|Discovered by||D. L. Rabinowitz|
|Discovery site||La Silla Obs.|
|Discovery date||6 September 2010|
(first observed only)
|MPC designation||2010 RF43|
|TNO  · SDO |
p-DP  · distant 
|Orbital characteristics |
|Epoch 23 March 2018 (JD 2458200.5)|
|Uncertainty parameter 4|
|Observation arc||4.90 yr (1,789 days)|
|347.49 yr (126,922 d)|
|0° 0m 10.08s / day|
|636.06 km (estimate)|
643 km (estimate)
≈735 km (estimate)
|3.7 · 4.0 · 4.1|
2010 RF43 is a trans-Neptunian object of the scattered disc orbiting in the outermost regions of the Solar System. It measures approximately 650 kilometers (400 mi) kilometers in diameter and is a strong dwarf-planet candidate. The object was first observed on 9 September 2010, by American astronomers David Rabinowitz, Megan Schwamb and Suzanne Tourtellotte at ESO's La Silla Observatory in northern Chile.
2010 RF43 orbits the Sun at a distance of 37.1–61.7 AU once every 347 years and 6 months (126,922 days; semi-major axis of 49.4 AU). Its orbit has an eccentricity of 0.25 and an inclination of 31° with respect to the ecliptic. The body's observation arc begins with its official first observation at La Silla in September 2010.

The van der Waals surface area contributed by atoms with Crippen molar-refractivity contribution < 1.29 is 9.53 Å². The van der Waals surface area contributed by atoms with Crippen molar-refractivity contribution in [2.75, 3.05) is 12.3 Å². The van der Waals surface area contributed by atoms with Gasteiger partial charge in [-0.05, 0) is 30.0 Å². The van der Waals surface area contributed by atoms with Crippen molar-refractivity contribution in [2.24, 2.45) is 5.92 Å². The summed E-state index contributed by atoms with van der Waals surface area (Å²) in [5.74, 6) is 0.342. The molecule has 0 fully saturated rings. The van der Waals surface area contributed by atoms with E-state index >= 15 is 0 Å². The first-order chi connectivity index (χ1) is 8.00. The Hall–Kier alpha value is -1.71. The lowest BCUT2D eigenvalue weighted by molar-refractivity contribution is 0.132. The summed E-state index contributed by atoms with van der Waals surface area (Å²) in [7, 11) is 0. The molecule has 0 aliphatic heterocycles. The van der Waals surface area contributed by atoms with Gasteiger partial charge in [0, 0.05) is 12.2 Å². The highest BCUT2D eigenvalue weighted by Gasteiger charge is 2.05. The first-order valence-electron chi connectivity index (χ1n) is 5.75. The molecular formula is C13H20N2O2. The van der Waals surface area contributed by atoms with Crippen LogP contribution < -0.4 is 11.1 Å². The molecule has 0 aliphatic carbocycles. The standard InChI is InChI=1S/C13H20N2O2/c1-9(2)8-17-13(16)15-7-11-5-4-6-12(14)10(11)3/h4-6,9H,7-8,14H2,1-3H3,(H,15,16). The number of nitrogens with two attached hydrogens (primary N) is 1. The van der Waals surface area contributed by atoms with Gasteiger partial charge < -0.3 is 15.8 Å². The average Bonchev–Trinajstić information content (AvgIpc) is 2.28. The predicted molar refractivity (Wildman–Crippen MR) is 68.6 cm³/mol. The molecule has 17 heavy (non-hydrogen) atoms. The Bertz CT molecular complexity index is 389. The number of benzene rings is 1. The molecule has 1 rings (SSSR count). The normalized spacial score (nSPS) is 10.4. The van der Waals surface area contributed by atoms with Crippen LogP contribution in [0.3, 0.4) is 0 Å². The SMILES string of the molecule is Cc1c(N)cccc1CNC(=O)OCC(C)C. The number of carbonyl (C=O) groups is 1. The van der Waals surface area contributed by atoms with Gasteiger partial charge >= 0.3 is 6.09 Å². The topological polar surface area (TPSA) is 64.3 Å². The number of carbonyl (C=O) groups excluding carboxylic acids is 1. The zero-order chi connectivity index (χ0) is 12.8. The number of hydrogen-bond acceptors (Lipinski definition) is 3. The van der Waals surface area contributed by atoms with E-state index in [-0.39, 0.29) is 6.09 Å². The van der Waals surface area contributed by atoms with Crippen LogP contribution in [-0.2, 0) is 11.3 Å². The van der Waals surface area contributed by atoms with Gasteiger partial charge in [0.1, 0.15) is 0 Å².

Due to its relatively high eccentricity and inclination, it is an object of the scattered disc rather than one of the regular Kuiper belt. Its perihelion of 37.1 AU is also too low to make it a detached object, which typically stay above 40 AU and never come close to the orbit of Neptune. The Minor Planet Center, however, does not list it among the scattered-disk objects, but rather among the trans-Neptunian objects of the Kuiper belt.
Based on an absolute magnitude of 3.7, and an assumed albedo of 0.09, the Johnston's archive estimates a mean-diameter of approximately 806 kilometers (501 mi), while astronomer Michael Brown assumes an albedo of 0.11 and calculates a diameter of 643 kilometers (400 mi) using a fainter magnitude of 4.0. Brown also characterizes the object as a "highly likely dwarf planet", the second-highest level in his classification scheme (also see list of candidates).
The Collaborative Asteroid Lightcurve Link assumes an albedo of 0.10 and calculates a diameter of 636 kilometers (395 mi) based on an absolute magnitude of 4.1.